Zucchini slices with marinara sauce

Zucchini Marinara

Zucchini slices with marinara sauce

 

Marinara sauce is a classic.

 

Whether it’s as a basic pizza sauce with cheese or as a simple pasta sauce, marinara sauce is the results of combing simple, yet complementary flavours. Tomatoes, onion, garlic, and oregano combine to create a flavor for the senses.

 

Zucchini marinara is a simple way to bring more tomato flavour and nutrition into your life.

Zucchini noodles

Zucchini noodles became really popular in the mid-2oo0s when the now-dead diet fad of raw veganism hit the scene. Because food can’t be cooked on a raw vegan diet, zucchini noodles were easy to prepare by sweating them with salt as a way to get past the need to cook pasta.

 

For those who used a raw vegan diet to lose weight, which is what most people used it for, zucchini noodles were an easy way to cut calories by cutting carbs.

Zucchini nutrition

Despite being essentially tasteless, zucchini has a decent amount of nutrition, provided you eat enough of it. One large (232 g) zucchini has:

  • 54 calories
  • 10 g carbohydrate
    • 8 sugar
  • 3 fiber
  • 4 g protein
  • 843 mg potassium
  • 55 mg vitamin C
  • 94 mcg folate
  • 123 mg phosphorus
  • 50 mg calcium

Tomatoes

There’s a reason people love tomatoes. They’re naturally sweet and good for you.

 

When cooked into a sauce, the sugars in tomatoes get concentrated so one cup of tomato sauce has 35 g of carbohydrate and 25 g of sugar. For anyone following a lower carb diet to manage insulin resistance or diabetes, or just because they want to, this needs to be considered.

 

When it comes to lycopene, a little goes a long way.  So if you plan to keep your intake of sugars on the lower end, a small serving of this marinara sauce with zucchini noodles as a side dish still provides a beneficial 18 to 27 mg of lycopene per 1/2 to 1/3 cup.

 

On top of that, one cup of this marinara sauce will provide 840 mg of high blood pressure smashing potassium to boot!

Zucchini Marinara

Course Appetizer, Side Dish
Cuisine American, Italian
Prep Time 30 minutes
Cook Time 45 minutes
Servings 2

Ingredients

Noodles

  • 3 medium zucchini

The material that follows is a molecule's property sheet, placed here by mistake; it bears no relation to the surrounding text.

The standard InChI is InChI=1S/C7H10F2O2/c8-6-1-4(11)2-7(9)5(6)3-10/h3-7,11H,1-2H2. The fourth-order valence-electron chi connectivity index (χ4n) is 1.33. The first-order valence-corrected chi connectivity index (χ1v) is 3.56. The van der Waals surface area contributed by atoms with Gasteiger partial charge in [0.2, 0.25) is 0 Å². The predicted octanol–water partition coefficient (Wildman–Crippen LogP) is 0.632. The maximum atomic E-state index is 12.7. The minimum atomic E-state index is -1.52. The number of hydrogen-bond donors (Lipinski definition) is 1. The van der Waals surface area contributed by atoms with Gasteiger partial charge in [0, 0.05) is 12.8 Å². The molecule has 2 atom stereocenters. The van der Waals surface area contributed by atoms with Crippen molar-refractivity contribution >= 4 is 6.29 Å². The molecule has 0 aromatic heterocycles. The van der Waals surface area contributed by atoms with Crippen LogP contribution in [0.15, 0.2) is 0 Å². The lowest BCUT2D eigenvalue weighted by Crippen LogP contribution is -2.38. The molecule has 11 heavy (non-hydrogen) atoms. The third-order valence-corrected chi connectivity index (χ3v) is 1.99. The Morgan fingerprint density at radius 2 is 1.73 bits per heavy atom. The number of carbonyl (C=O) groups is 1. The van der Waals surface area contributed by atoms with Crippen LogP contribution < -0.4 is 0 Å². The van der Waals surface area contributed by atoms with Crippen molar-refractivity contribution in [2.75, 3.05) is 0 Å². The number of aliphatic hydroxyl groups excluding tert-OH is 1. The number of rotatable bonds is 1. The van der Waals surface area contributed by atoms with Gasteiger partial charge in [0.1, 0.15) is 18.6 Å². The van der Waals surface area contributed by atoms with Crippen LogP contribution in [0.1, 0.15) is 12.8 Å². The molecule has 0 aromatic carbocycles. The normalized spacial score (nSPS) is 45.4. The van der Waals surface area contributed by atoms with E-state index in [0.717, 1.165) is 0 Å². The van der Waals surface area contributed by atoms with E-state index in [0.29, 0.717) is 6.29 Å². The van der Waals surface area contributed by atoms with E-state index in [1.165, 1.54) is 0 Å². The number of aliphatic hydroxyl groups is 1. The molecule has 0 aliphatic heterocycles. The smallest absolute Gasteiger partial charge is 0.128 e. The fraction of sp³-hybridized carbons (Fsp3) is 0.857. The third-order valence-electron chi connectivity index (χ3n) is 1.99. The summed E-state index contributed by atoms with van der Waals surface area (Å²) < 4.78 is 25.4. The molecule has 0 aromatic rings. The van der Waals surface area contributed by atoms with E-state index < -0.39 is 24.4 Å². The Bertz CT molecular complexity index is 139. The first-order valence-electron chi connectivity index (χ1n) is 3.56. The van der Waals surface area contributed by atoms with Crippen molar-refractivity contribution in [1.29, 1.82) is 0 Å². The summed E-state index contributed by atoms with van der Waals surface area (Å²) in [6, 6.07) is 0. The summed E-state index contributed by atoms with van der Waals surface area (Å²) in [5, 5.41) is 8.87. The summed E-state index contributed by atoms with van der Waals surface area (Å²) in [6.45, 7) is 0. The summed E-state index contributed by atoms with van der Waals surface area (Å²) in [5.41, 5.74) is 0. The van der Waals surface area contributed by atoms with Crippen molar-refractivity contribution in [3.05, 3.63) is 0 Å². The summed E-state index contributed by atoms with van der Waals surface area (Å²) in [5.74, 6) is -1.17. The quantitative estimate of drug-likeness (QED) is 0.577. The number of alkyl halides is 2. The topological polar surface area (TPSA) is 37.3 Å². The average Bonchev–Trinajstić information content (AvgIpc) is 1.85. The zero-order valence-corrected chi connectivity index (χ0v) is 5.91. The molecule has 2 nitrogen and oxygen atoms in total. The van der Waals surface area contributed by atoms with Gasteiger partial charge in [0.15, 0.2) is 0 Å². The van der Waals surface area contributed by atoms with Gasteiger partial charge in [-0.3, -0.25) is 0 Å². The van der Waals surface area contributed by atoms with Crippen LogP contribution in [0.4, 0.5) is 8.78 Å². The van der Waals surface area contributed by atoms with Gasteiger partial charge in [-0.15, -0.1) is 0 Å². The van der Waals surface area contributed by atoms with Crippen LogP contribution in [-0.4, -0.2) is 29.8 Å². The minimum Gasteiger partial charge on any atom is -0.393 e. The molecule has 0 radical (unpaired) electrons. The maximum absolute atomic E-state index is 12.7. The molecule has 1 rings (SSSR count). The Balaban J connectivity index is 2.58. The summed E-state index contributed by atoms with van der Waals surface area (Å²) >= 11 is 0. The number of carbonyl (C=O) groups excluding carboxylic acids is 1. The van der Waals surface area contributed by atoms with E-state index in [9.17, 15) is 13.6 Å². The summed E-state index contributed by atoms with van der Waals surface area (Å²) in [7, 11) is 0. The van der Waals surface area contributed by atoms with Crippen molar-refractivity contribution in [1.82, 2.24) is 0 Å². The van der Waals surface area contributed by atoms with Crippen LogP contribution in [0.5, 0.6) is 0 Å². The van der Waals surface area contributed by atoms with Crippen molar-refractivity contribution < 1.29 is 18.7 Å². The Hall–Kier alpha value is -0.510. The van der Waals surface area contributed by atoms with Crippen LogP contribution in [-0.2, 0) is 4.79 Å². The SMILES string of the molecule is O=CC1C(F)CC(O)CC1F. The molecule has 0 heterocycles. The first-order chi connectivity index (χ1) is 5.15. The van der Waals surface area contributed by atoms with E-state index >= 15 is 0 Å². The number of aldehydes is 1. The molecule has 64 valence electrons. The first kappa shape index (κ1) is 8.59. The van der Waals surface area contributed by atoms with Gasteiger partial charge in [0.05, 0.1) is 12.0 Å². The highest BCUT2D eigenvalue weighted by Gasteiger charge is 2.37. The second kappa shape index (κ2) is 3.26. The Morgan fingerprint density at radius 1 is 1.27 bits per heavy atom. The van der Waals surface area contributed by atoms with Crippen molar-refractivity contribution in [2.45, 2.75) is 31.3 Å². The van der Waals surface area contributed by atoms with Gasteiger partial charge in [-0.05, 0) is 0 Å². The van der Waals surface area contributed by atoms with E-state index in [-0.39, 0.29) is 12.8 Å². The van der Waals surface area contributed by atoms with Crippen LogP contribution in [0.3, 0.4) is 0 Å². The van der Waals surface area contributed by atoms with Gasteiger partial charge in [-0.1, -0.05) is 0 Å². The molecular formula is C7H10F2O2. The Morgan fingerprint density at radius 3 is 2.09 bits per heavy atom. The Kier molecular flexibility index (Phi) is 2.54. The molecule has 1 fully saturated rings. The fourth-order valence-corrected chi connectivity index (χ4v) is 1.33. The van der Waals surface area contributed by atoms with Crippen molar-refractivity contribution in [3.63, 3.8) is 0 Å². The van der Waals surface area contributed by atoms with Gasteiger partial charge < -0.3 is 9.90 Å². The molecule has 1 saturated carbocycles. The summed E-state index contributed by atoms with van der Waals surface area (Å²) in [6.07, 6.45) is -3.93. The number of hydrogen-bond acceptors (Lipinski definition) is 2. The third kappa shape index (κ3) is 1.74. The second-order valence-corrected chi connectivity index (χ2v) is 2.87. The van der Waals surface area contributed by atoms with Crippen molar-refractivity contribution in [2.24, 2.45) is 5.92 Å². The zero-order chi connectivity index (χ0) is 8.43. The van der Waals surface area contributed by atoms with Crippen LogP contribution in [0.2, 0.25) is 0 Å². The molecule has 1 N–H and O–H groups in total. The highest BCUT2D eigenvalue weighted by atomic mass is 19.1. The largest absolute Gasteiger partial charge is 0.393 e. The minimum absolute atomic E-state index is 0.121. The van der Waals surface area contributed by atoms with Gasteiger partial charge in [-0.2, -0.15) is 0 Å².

Marinara sauce

  • 1 29 oz can whole peeled tomatoes
  • 1 medium onion, peeled and halved
  • 2 large cloves garlic, minced
  • 2 Tbsp olive or avocado oil
  • 1 tsp dried oregano
  • 1 pinch red pepper flakes (optional)
  • salt to taste

Instructions

Noodles

  1. Wash and dry zucchini

  2. Slice the ends off of the zucchini. Carefully cut the zucchini lengthwise into thin strips. Alternatively, you could use a spiralizer and make traditional-looking noodles.

  3. If you want to have raw zucchini noodles, place them in a bowl and heavily salt them, allowing them to 'sweat' and soften. After about 10 to 15 minutes, rinse well under tap water to rinse the salt and transfer to a serving bowl.

  4. If you want cooked noodles, toss the zucchini strips/noodles into boiling water and blanch them; for about 1 minute. Immediately drain and transfer them to very cold or ice water to stop the cooking process. Rinse and transfer to a serving bowl.

Marinara sauce

  1. In a medium saucepan, combine the tomatoes (with their juices), halved onion, garlic cloves, olive oil, oregano and red pepper flakes (if using).

  2. Bring the sauce to a simmer over medium-high heat, then lower the heat to keep the sauce at a slow, steady simmer for about 45 minutes. Stir occasionally, and use a sturdy wooden spoon to crush the tomatoes against the side of the pot after about 15 minutes has passed.

  3. Remove the pot from the heat and discard the onion. Smash any tiny onion pieces you might find.

  4. Use the wooden spoon to crush the tomatoes to your liking (you can blend this sauce smooth with an immersion blender or stand blender if desired).

  5. Add salt, to taste (unless you're buying no-salt-added tomatoes, they're already pretty salty, so you might just need a pinch).

  6. Serve warm over the zucchini noodbles. This sauce keeps well, covered and refrigerated, for up to 4 days. Freeze it for up to 6 months.

Doug Cook RDN is a Toronto based integrative and functional nutritionist and dietitian with a focus on digestive, gut, and mental health.  Follow me on FacebookInstagram and Twitter.

 

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